diff mbox

[RFC,v2,18/27] x86/cet/shstk: Introduce WRUSS instruction

Message ID 20180710222639.8241-19-yu-cheng.yu@intel.com (mailing list archive)
State New, archived
Headers show

Commit Message

Yu, Yu-cheng July 10, 2018, 10:26 p.m. UTC
WRUSS is a new kernel-mode instruction but writes directly
to user shadow stack memory.  This is used to construct
a return address on the shadow stack for the signal
handler.

This instruction can fault if the user shadow stack is
invalid shadow stack memory.  In that case, the kernel does
fixup.

Signed-off-by: Yu-cheng Yu <yu-cheng.yu@intel.com>
---
 arch/x86/include/asm/special_insns.h          | 45 +++++++++++++++++++
 arch/x86/lib/x86-opcode-map.txt               |  2 +-
 arch/x86/mm/fault.c                           | 13 +++++-
 tools/objtool/arch/x86/lib/x86-opcode-map.txt |  2 +-
 4 files changed, 59 insertions(+), 3 deletions(-)

Comments

Dave Hansen July 10, 2018, 11:48 p.m. UTC | #1
> +/*
> + * WRUSS is a kernel instrcution and but writes to user
> + * shadow stack memory.  When a fault occurs, both
> + * X86_PF_USER and X86_PF_SHSTK are set.
> + */
> +static int is_wruss(struct pt_regs *regs, unsigned long error_code)
> +{
> +	return (((error_code & (X86_PF_USER | X86_PF_SHSTK)) ==
> +		(X86_PF_USER | X86_PF_SHSTK)) && !user_mode(regs));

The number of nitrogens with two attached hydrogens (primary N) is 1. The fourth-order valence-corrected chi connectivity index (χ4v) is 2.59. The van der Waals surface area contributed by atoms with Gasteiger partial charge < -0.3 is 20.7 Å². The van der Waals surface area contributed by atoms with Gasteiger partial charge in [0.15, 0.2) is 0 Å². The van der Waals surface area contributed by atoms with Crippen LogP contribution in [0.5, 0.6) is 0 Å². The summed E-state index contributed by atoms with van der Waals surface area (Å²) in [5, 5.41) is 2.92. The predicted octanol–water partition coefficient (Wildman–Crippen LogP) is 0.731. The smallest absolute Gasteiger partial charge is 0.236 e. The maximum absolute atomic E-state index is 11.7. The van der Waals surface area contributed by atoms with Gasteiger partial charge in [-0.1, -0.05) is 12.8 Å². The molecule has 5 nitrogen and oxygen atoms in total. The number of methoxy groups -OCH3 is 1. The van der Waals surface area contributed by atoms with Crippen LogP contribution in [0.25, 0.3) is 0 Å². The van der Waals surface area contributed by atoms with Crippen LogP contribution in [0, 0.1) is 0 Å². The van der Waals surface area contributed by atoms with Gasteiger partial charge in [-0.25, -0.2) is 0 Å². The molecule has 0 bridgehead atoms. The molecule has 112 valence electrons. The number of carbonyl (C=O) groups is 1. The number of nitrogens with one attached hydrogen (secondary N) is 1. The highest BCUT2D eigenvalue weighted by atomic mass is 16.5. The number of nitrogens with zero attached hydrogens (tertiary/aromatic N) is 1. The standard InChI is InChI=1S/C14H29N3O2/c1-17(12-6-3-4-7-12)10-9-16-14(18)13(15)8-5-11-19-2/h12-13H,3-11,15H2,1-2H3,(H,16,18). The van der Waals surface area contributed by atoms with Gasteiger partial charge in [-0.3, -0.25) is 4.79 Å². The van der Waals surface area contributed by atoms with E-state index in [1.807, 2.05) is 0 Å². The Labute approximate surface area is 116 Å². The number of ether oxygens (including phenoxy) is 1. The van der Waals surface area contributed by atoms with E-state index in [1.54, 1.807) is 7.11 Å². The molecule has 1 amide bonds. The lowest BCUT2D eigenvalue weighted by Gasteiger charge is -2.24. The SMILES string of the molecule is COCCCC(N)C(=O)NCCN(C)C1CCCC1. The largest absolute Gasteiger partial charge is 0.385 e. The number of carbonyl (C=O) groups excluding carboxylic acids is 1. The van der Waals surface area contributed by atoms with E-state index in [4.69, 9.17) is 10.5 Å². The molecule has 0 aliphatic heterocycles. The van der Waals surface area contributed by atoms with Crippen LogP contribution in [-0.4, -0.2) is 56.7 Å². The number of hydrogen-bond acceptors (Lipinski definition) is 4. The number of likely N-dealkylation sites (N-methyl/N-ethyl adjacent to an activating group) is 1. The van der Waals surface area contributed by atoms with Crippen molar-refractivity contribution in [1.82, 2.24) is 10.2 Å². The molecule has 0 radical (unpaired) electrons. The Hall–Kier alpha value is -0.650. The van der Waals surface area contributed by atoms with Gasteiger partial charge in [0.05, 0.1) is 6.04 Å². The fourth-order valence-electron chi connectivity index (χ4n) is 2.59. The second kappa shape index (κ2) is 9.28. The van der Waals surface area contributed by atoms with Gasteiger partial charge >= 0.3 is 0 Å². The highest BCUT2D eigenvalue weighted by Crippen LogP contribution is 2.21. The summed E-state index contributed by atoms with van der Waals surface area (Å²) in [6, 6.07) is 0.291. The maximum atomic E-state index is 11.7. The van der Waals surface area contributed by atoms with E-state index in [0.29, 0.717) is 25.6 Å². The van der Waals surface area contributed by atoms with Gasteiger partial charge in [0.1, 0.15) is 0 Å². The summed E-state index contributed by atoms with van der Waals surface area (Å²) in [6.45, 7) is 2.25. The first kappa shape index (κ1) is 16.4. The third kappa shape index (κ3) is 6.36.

> +}

I thought X86_PF_USER was set based on the mode in which the fault
occurred.  Does this mean that the architecture of this bit is different
now?

That seems like something we need to call out if so.  It also means we
need to update the SDM because some of the text is wrong.

>  static void
>  show_fault_oops(struct pt_regs *regs, unsigned long error_code,
>  		unsigned long address)
> @@ -848,7 +859,7 @@ __bad_area_nosemaphore(struct pt_regs *regs, unsigned long error_code,
>  	struct task_struct *tsk = current;
>  
>  	/* User mode accesses just cause a SIGSEGV */
> -	if (error_code & X86_PF_USER) {
> +	if ((error_code & X86_PF_USER) && !is_wruss(regs, error_code)) {
>  		/*
>  		 * It's possible to have interrupts off here:
>  		 */

This needs commenting about why is_wruss() is special.
Peter Zijlstra July 11, 2018, 9:44 a.m. UTC | #2
On Tue, Jul 10, 2018 at 03:26:30PM -0700, Yu-cheng Yu wrote:
> WRUSS is a new kernel-mode instruction but writes directly
> to user shadow stack memory.  This is used to construct
> a return address on the shadow stack for the signal
> handler.
> 
> This instruction can fault if the user shadow stack is
> invalid shadow stack memory.  In that case, the kernel does
> fixup.
> 

> +static inline int write_user_shstk_64(unsigned long addr, unsigned long val)
> +{
> +	int err = 0;
> +